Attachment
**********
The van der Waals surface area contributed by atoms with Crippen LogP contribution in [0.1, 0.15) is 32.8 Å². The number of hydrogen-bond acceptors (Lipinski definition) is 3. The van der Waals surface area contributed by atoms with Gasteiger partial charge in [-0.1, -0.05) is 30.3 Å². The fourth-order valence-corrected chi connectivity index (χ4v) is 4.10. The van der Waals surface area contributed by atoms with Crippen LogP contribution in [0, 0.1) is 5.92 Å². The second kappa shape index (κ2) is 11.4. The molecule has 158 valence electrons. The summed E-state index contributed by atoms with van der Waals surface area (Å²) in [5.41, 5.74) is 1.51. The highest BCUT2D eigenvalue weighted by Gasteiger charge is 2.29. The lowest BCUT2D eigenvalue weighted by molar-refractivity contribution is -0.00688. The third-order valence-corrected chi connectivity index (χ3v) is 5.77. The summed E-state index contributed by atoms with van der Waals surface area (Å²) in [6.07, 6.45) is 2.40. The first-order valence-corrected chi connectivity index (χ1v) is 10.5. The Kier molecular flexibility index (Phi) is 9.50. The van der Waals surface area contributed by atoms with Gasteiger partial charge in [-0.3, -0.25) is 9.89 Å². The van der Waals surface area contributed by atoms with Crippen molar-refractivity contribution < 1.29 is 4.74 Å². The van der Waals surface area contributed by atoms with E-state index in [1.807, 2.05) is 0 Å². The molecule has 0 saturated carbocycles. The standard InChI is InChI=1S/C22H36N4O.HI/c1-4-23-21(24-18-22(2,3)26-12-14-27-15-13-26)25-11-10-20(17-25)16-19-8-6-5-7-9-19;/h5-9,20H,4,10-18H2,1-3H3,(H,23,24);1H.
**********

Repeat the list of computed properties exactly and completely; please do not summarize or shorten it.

The van der Waals surface area contributed by atoms with Crippen LogP contribution in [0.1, 0.15) is 32.8 Å². The number of hydrogen-bond acceptors (Lipinski definition) is 3. The van der Waals surface area contributed by atoms with Gasteiger partial charge in [-0.1, -0.05) is 30.3 Å². The fourth-order valence-corrected chi connectivity index (χ4v) is 4.10. The van der Waals surface area contributed by atoms with Crippen LogP contribution in [0, 0.1) is 5.92 Å². The second kappa shape index (κ2) is 11.4. The molecule has 158 valence electrons. The summed E-state index contributed by atoms with van der Waals surface area (Å²) in [5.41, 5.74) is 1.51. The highest BCUT2D eigenvalue weighted by Gasteiger charge is 2.29. The lowest BCUT2D eigenvalue weighted by molar-refractivity contribution is -0.00688. The third-order valence-corrected chi connectivity index (χ3v) is 5.77. The summed E-state index contributed by atoms with van der Waals surface area (Å²) in [6.07, 6.45) is 2.40. The first-order valence-corrected chi connectivity index (χ1v) is 10.5. The Kier molecular flexibility index (Phi) is 9.50. The van der Waals surface area contributed by atoms with Gasteiger partial charge in [-0.3, -0.25) is 9.89 Å². The van der Waals surface area contributed by atoms with Crippen molar-refractivity contribution < 1.29 is 4.74 Å². The van der Waals surface area contributed by atoms with E-state index in [1.807, 2.05) is 0 Å². The molecule has 0 saturated carbocycles. The standard InChI is InChI=1S/C22H36N4O.HI/c1-4-23-21(24-18-22(2,3)26-12-14-27-15-13-26)25-11-10-20(17-25)16-19-8-6-5-7-9-19;/h5-9,20H,4,10-18H2,1-3H3,(H,23,24);1H.